Bodies Bodies Bodies is a film that wants to be the next young adult party film. The film attempts to find comedy in its brutal and grisly violence. I was not laughing—I was appalled.
Let me try to describe the awfulness of this comedy, directed by Halina Reijn. The plot is dry, and the depictions of all the problems encountered by the characters make no sense. It’s clear that the director is using the problems to try to make Bodies Bodies Bodies a killer funny flick, but it’s not that at all. Instead, it’s a killer terrible flick. It would like to be the classic film Risky Business(1983), but it has a generous amount of Project x (2012) thrown in, and it’s wrapped up with a spike of Spring Breakers. The combination of which makes for a very poor movie. That’s how I see Bodies Bodies Bodies.
The film is set in California in a big mansion, with college kids, drugs, and rock and roll. Pete Davidson is David, the host of a party for his friends at his giant mansion near the mountains in California. He invites a ton of friends over, including Sophie, played by Amandla Stenberg, Bee, played by Maria Bakalova, Alice, played by Rachel Sennott, Emma, played by Chase Sui Wonders, Jordan, played by Myha’la Herrold, and Greg, played by Lee Pace. The party involves the usual teen fun—drinking, drugs, talks about sex. But there is more damage than the audience can anticipate. A party game starts to create personality clashes and one of the friends gets injured, which is just the start of the party going awry. When you combine drugs and alcohol and a samurai sword, you have a recipe for disaster. Many damaging and life-threatening problems emerge as the night goes on. Simply put, Bodies Bodies Bodies is a rather unsettling party flick.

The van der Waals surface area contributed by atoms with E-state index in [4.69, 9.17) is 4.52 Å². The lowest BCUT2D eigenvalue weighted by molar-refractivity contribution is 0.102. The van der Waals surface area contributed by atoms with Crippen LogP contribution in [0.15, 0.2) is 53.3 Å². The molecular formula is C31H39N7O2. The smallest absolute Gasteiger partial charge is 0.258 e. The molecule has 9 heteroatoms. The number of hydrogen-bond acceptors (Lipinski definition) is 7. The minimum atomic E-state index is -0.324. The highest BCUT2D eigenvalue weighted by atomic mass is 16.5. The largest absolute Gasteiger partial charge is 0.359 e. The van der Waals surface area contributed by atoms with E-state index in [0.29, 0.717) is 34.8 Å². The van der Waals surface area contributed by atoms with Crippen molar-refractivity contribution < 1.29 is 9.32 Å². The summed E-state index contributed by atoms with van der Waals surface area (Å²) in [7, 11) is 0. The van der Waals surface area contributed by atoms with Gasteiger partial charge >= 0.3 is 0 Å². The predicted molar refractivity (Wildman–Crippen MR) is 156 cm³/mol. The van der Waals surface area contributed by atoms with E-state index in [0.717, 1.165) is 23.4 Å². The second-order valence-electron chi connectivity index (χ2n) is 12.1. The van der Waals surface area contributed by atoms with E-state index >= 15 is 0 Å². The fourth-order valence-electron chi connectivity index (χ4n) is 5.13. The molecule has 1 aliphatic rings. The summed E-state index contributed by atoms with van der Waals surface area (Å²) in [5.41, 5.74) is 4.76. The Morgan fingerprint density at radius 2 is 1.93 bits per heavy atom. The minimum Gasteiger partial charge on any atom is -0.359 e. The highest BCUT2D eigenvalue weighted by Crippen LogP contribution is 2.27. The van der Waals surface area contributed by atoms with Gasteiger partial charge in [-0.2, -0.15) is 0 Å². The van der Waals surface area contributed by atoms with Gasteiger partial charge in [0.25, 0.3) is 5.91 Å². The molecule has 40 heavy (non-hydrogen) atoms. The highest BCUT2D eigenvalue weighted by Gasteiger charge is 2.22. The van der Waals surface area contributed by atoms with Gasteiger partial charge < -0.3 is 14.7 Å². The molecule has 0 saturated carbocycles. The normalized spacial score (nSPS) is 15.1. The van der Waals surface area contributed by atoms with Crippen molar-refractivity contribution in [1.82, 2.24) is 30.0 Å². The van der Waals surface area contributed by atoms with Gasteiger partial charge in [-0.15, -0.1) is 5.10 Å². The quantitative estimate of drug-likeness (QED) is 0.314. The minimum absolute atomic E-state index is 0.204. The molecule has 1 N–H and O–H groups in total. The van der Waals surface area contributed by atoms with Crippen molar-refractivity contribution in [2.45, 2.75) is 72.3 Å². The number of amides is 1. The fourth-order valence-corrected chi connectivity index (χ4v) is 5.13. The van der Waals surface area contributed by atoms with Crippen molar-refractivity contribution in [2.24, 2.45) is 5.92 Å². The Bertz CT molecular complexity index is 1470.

As I said initially, the film tries to find its funny moments in the violence of the film, but Bodies Bodies Bodies doesn’t know how to be funny. Davidson is good for a few fragments of humor, but otherwise it just is not funny at all. It tries to create laughs as someone is brutally injured or murdered. I will admit that some people around me were laughing, but I didn’t find anything about this film enjoyable or funny. It is, again, just plain bad.
I’m sure this film will appeal to some movie goers, especially younger people. Mix drugs, danger, and undeveloped minds together, and you’re bound to get some takers. Especially when an actor like Pete Davidson is thrown into the mix. But my experience with Bodies Bodies Bodies was entirely unpleasant. This California party flick is indeed gnarly, but not gnarly in terms of what a surfer would say—I mean that the film is brutally horrific and awful.
I know I have spent much of this review on the negative, and airing my frustrations on this eerie movie experience. I will give one minor ovation, though, to Pete Davidson. Despite this being a very bad movie, his acting, his one liners and humor, was at times somewhat entertaining. Again, the movie sucked, but Davidson’s humor did not always suck. Overall, though, Bodies Bodies Bodies is garbage, garbage, garbage. One and a half stars.